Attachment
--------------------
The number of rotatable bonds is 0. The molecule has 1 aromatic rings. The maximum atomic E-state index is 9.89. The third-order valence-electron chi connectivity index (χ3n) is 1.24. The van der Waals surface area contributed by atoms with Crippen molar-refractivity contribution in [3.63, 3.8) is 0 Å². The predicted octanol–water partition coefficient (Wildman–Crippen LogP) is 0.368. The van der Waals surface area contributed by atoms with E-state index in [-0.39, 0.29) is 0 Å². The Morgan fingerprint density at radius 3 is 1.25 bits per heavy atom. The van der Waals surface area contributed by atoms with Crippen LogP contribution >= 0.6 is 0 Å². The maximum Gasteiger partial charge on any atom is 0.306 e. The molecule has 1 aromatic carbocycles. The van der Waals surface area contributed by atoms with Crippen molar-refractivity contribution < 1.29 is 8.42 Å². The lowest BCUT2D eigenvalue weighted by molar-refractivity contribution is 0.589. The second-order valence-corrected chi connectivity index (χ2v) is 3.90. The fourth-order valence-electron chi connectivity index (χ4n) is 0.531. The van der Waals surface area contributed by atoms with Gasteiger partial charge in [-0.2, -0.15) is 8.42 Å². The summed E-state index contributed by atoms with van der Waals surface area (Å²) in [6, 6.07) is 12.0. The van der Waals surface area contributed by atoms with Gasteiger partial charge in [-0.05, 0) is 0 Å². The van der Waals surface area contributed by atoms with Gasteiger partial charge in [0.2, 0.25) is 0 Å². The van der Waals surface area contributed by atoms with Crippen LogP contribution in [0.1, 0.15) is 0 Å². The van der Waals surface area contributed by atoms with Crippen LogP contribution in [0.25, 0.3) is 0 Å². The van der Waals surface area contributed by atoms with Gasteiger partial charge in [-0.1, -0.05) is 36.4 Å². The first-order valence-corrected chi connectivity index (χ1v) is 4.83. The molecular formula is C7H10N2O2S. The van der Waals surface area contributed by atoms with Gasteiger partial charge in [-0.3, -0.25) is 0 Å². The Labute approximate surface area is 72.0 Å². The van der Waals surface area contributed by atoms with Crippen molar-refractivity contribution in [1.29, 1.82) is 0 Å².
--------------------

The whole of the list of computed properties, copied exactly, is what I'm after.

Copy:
The number of rotatable bonds is 0. The molecule has 1 aromatic rings. The maximum atomic E-state index is 9.89. The third-order valence-electron chi connectivity index (χ3n) is 1.24. The van der Waals surface area contributed by atoms with Crippen molar-refractivity contribution in [3.63, 3.8) is 0 Å². The predicted octanol–water partition coefficient (Wildman–Crippen LogP) is 0.368. The van der Waals surface area contributed by atoms with E-state index in [-0.39, 0.29) is 0 Å². The Morgan fingerprint density at radius 3 is 1.25 bits per heavy atom. The van der Waals surface area contributed by atoms with Crippen LogP contribution >= 0.6 is 0 Å². The maximum Gasteiger partial charge on any atom is 0.306 e. The molecule has 1 aromatic carbocycles. The van der Waals surface area contributed by atoms with Crippen molar-refractivity contribution < 1.29 is 8.42 Å². The lowest BCUT2D eigenvalue weighted by molar-refractivity contribution is 0.589. The second-order valence-corrected chi connectivity index (χ2v) is 3.90. The fourth-order valence-electron chi connectivity index (χ4n) is 0.531. The van der Waals surface area contributed by atoms with Gasteiger partial charge in [-0.2, -0.15) is 8.42 Å². The summed E-state index contributed by atoms with van der Waals surface area (Å²) in [6, 6.07) is 12.0. The van der Waals surface area contributed by atoms with Gasteiger partial charge in [-0.05, 0) is 0 Å². The van der Waals surface area contributed by atoms with Gasteiger partial charge in [0.2, 0.25) is 0 Å². The van der Waals surface area contributed by atoms with Crippen LogP contribution in [0.1, 0.15) is 0 Å². The van der Waals surface area contributed by atoms with Crippen LogP contribution in [0.25, 0.3) is 0 Å². The van der Waals surface area contributed by atoms with Gasteiger partial charge in [-0.1, -0.05) is 36.4 Å². The first-order valence-corrected chi connectivity index (χ1v) is 4.83. The molecular formula is C7H10N2O2S. The van der Waals surface area contributed by atoms with Gasteiger partial charge in [-0.3, -0.25) is 0 Å². The Labute approximate surface area is 72.0 Å². The van der Waals surface area contributed by atoms with Crippen molar-refractivity contribution in [1.29, 1.82) is 0 Å².